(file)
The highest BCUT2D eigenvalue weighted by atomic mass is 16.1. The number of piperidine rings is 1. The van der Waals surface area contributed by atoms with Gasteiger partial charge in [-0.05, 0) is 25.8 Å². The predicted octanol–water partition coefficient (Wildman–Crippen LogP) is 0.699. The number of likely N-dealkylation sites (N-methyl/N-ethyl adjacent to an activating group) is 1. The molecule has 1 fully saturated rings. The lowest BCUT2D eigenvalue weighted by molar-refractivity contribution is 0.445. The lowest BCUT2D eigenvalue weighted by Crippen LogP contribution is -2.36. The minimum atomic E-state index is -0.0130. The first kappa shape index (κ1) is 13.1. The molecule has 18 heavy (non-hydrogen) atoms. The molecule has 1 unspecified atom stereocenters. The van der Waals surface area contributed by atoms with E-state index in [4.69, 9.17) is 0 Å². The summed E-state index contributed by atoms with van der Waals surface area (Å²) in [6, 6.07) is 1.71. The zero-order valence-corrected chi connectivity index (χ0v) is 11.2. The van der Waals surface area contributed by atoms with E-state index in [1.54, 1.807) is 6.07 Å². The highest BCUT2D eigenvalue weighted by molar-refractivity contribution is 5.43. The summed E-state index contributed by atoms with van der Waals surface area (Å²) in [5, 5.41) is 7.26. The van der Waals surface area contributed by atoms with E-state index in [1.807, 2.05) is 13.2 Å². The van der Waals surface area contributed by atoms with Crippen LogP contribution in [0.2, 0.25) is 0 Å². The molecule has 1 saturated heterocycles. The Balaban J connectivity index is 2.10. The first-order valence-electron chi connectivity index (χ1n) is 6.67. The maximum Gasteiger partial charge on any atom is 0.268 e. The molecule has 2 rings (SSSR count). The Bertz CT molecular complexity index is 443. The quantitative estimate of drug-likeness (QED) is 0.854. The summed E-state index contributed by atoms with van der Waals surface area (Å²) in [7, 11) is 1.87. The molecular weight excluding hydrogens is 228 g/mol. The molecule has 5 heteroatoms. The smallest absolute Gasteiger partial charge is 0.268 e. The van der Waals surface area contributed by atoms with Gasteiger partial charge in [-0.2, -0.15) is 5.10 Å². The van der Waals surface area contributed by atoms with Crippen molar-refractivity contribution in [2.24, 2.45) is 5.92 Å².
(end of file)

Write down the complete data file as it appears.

The highest BCUT2D eigenvalue weighted by atomic mass is 16.1. The number of piperidine rings is 1. The van der Waals surface area contributed by atoms with Gasteiger partial charge in [-0.05, 0) is 25.8 Å². The predicted octanol–water partition coefficient (Wildman–Crippen LogP) is 0.699. The number of likely N-dealkylation sites (N-methyl/N-ethyl adjacent to an activating group) is 1. The molecule has 1 fully saturated rings. The lowest BCUT2D eigenvalue weighted by molar-refractivity contribution is 0.445. The lowest BCUT2D eigenvalue weighted by Crippen LogP contribution is -2.36. The minimum atomic E-state index is -0.0130. The first kappa shape index (κ1) is 13.1. The molecule has 18 heavy (non-hydrogen) atoms. The molecule has 1 unspecified atom stereocenters. The van der Waals surface area contributed by atoms with E-state index in [4.69, 9.17) is 0 Å². The summed E-state index contributed by atoms with van der Waals surface area (Å²) in [6, 6.07) is 1.71. The zero-order valence-corrected chi connectivity index (χ0v) is 11.2. The van der Waals surface area contributed by atoms with E-state index in [1.54, 1.807) is 6.07 Å². The highest BCUT2D eigenvalue weighted by molar-refractivity contribution is 5.43. The summed E-state index contributed by atoms with van der Waals surface area (Å²) in [5, 5.41) is 7.26. The van der Waals surface area contributed by atoms with E-state index in [1.807, 2.05) is 13.2 Å². The van der Waals surface area contributed by atoms with Crippen LogP contribution in [0.2, 0.25) is 0 Å². The molecule has 1 saturated heterocycles. The Balaban J connectivity index is 2.10. The first-order valence-electron chi connectivity index (χ1n) is 6.67. The maximum Gasteiger partial charge on any atom is 0.268 e. The molecule has 2 rings (SSSR count). The Bertz CT molecular complexity index is 443. The quantitative estimate of drug-likeness (QED) is 0.854. The summed E-state index contributed by atoms with van der Waals surface area (Å²) in [7, 11) is 1.87. The molecular weight excluding hydrogens is 228 g/mol. The molecule has 5 heteroatoms. The smallest absolute Gasteiger partial charge is 0.268 e. The van der Waals surface area contributed by atoms with Gasteiger partial charge in [-0.2, -0.15) is 5.10 Å². The van der Waals surface area contributed by atoms with Crippen molar-refractivity contribution in [2.24, 2.45) is 5.92 Å².